For third-grade teacher Justine Hurley, the pursuit of learning never stops.
Justine has spent the last 13 years of her teaching career at White Sulphur Springs Elementary in Montana. In 2019, she was the recipient of one of the U.S. Presidential Awards for Mathematics and Science Teaching.
This award recognizes teachers who have both deep content knowledge of the subjects they teach and the ability to motivate and enable students to be successful in those areas. It’s also the highest honor given by the United States government specifically for K–12 science, technology, engineering, mathematics, and/or computer science teaching.
For some, earning that level of achievement might’ve been enough—but not for Justine.
“Getting the Presidential Award really spurred me to get my master’s degree,” Justine said. “It pushed me to that next level of teaching by becoming a student again so I could become a better teacher.”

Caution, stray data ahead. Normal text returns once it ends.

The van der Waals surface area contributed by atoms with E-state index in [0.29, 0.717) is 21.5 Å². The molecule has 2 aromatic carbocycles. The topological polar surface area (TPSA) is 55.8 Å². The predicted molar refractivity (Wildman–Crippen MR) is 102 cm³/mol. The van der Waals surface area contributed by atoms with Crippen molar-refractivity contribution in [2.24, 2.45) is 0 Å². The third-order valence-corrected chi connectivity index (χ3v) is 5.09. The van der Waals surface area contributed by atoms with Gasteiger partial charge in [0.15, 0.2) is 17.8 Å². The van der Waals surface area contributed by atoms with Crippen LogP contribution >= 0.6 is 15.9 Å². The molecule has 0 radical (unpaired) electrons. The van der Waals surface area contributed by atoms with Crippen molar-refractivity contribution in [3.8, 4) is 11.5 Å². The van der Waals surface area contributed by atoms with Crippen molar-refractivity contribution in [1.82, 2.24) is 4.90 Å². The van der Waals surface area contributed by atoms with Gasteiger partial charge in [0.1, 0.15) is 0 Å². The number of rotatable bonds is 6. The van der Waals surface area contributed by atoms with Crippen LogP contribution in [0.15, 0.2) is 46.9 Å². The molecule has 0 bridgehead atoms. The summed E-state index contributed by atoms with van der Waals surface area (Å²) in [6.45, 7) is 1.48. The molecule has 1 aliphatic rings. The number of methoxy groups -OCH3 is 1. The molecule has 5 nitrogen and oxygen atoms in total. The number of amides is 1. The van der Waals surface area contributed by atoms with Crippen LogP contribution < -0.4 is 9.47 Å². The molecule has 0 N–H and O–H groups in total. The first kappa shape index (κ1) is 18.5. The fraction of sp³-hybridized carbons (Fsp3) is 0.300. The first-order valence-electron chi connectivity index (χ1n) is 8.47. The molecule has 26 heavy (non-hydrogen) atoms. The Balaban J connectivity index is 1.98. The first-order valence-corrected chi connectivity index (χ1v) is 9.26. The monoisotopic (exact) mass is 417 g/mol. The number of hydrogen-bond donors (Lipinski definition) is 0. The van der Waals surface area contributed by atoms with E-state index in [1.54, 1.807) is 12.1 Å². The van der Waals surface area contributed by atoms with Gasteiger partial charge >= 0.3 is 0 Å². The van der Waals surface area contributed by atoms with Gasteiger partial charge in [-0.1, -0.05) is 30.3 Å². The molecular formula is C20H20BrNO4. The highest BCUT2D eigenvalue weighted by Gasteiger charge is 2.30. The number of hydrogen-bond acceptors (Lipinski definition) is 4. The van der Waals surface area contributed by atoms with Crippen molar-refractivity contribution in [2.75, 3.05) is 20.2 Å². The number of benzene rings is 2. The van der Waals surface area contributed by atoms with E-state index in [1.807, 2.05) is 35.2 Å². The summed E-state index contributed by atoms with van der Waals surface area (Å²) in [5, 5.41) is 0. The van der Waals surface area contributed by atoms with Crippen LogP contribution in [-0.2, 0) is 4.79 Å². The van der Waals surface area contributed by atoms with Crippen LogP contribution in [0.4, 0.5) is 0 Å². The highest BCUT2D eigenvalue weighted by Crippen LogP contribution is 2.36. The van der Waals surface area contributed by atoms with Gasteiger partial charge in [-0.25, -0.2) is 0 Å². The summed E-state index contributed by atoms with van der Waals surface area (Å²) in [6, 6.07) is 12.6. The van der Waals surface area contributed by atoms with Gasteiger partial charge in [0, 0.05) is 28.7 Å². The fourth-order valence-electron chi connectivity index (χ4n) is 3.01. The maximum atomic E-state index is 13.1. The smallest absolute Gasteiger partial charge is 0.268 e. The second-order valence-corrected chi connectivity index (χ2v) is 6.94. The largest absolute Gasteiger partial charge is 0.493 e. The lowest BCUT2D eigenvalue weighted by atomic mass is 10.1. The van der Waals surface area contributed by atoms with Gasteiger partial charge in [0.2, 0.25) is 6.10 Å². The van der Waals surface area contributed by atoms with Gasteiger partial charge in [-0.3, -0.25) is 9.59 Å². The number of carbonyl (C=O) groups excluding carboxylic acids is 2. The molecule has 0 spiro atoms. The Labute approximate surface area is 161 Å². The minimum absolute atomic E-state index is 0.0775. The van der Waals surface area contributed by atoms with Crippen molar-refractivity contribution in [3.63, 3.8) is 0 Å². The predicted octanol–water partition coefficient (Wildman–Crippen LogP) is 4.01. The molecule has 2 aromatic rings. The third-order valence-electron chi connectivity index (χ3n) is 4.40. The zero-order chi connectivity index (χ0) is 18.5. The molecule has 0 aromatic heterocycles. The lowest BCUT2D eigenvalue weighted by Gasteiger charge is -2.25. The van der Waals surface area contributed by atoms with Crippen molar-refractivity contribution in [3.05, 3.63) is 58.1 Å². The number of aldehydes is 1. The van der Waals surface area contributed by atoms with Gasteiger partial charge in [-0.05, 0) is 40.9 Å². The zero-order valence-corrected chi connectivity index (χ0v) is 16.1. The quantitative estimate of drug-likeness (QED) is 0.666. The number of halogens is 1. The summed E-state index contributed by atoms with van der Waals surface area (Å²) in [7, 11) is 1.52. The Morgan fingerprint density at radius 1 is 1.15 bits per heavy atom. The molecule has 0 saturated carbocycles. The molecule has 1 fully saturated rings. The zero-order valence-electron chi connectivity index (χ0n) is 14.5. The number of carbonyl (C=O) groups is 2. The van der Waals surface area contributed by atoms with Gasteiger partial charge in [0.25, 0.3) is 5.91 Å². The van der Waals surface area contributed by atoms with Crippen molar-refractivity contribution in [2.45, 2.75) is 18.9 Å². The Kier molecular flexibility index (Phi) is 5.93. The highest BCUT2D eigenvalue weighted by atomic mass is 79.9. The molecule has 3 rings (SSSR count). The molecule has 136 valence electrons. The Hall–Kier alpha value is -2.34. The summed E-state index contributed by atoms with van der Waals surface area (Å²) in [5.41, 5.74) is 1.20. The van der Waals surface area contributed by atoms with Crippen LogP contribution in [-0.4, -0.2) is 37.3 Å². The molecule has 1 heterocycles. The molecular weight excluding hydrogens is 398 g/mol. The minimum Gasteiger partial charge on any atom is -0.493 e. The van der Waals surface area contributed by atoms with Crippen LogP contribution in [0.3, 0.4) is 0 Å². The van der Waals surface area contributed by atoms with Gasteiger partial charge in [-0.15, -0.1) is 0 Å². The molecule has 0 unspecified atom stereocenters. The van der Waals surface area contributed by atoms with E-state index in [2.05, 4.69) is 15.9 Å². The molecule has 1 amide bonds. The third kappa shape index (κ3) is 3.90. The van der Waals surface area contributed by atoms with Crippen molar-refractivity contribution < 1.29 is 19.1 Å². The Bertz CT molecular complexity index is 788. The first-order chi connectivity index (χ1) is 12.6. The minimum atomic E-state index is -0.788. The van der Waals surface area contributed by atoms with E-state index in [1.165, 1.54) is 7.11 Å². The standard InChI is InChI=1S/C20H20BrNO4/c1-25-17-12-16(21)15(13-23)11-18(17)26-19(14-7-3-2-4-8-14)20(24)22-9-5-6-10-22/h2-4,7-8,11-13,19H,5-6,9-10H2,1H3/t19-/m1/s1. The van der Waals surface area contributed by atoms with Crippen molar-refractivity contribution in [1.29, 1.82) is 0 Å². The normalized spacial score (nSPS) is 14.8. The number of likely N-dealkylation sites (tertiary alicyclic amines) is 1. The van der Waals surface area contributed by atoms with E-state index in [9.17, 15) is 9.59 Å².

With the nearest college more than two hours away, Justine started to explore her online education options.
“I knew going to a traditional college to get a master’s degree was not an option. But I was never going to increase my pay if I didn’t get one,” she said.
After looking into online universities, Justine landed on WGU.
“I knew WGU was my option. My schedule didn’t have to change to get my master’s degree. I held all my other jobs and was still able to get my degree in seven months.”
Because of WGU’s competency-based education model, Justine was able to move through courses quickly and tap into her teaching experience to progress even faster.
“I wanted my experience to mean something. I wanted it to have value, and at WGU, my past experience in teaching held accountability,” she said.
“I would say to anyone wanting to get their teaching degree that any time is the best time. These kids are here, and they’re waiting for a really good teacher.”